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Chapter 5

BIOLOGY 1A03 Chapter Notes - Chapter 5: Noncoding Dna, Oligonucleotide, Genetic Linkage

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Rosa Da Silva

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Bio 1A03 March 16th, 2017
Genetic Variation
Key Points
-different types of DNA sequences can lead to genetic variation
-detection of genetic variation
-harmless vs harmful changes in DNA sequences
-different DNA sequences and variations are prevalent within and across various populations
Tandem Repeats: can be several thousand nucleotides in length and be present next to each
other in multiple identical or near identical copies
.directly adjacent to each other
Simple Sequence Repeats: repeats as short as 2 nucleotides
-not all variations in the genome have an observed affect
-the outcome of a variation depends on the exact nature of the change and where in the
genome the change occurs
Polymorphisms and Genetic Variation
-a DNA polymorphism is one of two or more alternative forms (alleles) at a chromosomal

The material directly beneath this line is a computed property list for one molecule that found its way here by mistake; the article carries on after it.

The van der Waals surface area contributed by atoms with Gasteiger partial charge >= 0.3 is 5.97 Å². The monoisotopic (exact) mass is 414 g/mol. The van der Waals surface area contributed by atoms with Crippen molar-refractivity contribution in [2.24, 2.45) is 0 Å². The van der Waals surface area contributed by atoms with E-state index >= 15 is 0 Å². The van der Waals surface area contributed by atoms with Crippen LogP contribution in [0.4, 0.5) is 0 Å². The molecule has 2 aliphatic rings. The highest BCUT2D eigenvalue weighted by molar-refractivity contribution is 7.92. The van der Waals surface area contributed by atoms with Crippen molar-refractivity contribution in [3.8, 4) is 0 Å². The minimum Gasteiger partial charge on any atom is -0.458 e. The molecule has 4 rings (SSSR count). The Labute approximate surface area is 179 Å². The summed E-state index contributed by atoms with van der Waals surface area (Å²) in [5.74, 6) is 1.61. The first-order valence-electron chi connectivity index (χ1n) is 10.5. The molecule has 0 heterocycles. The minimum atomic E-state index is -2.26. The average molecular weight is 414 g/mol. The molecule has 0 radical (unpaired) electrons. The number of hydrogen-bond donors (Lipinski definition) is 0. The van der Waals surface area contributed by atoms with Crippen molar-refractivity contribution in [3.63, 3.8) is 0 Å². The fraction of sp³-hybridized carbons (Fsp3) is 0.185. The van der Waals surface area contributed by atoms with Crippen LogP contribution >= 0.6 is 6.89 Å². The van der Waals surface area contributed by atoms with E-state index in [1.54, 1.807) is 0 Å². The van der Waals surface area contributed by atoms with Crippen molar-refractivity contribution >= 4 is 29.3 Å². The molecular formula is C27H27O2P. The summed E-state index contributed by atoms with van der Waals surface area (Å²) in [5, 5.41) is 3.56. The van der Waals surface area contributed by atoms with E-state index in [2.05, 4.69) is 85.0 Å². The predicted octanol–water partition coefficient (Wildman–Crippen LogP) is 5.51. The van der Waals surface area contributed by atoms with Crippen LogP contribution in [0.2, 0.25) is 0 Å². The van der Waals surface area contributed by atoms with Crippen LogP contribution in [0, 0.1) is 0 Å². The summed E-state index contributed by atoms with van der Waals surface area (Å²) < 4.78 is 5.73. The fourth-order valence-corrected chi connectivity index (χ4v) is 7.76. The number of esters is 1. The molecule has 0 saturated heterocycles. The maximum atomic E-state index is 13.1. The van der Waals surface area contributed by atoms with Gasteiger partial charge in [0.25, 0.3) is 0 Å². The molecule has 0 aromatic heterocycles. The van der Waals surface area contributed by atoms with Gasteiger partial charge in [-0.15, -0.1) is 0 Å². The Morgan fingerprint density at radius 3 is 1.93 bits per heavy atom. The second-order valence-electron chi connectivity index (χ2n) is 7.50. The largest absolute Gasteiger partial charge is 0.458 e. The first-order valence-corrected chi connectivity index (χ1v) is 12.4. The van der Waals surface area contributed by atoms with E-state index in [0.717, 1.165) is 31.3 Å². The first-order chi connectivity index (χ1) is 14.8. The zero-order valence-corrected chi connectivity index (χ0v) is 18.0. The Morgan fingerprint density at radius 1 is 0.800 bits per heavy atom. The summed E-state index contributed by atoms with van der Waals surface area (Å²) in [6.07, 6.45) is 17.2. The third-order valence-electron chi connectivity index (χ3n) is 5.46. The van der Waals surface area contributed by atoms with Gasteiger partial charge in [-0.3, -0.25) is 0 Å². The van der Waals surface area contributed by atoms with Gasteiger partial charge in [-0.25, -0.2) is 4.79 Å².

region (locus) that differs in either a single nucleotide base, or have variable numbers of
tandem repeats
-a large number of polymorphisms reside in non-coding DNA, they can be used to assemble a
high-density genetic map, referred to as DNA markers
-DNA markers are detectable using microarray analysis PCR and souther blot, and can be used
to identify individuals and show relatedness
Detecting SNP’s
—SNP’s are the most common type of genetic variation
—brought about by a single nucleotide base substitution
-occurs every 1 in 350 base pairs
-if a SNP is located close to a gene, it can be used as a marker, and can be passed on from
parent to child
-Microarray: oligonucleotides that match the common allele and all possible variant SNO
alleles are attached to the glass
.to detect SNP’s, millions of short, single stranded oligonucleotides of known sequence (and
contain a base complimentary to SNP) are attached to the chip
.fragments of the single-stranded fluorescently-labeled DNA are hybridized to the chip
.it is possible to match the emergent fluorescent pattern based on which SNP each individual
has (including homo, and heterozygous information)
Detecting VNTRs with PCR
-“DNA fingerprinting”
-uses variable number of tandem repeats because while VNTR loci are very similar between
close relatives, they are variable enough that unrelated people will not have the same VNTRs
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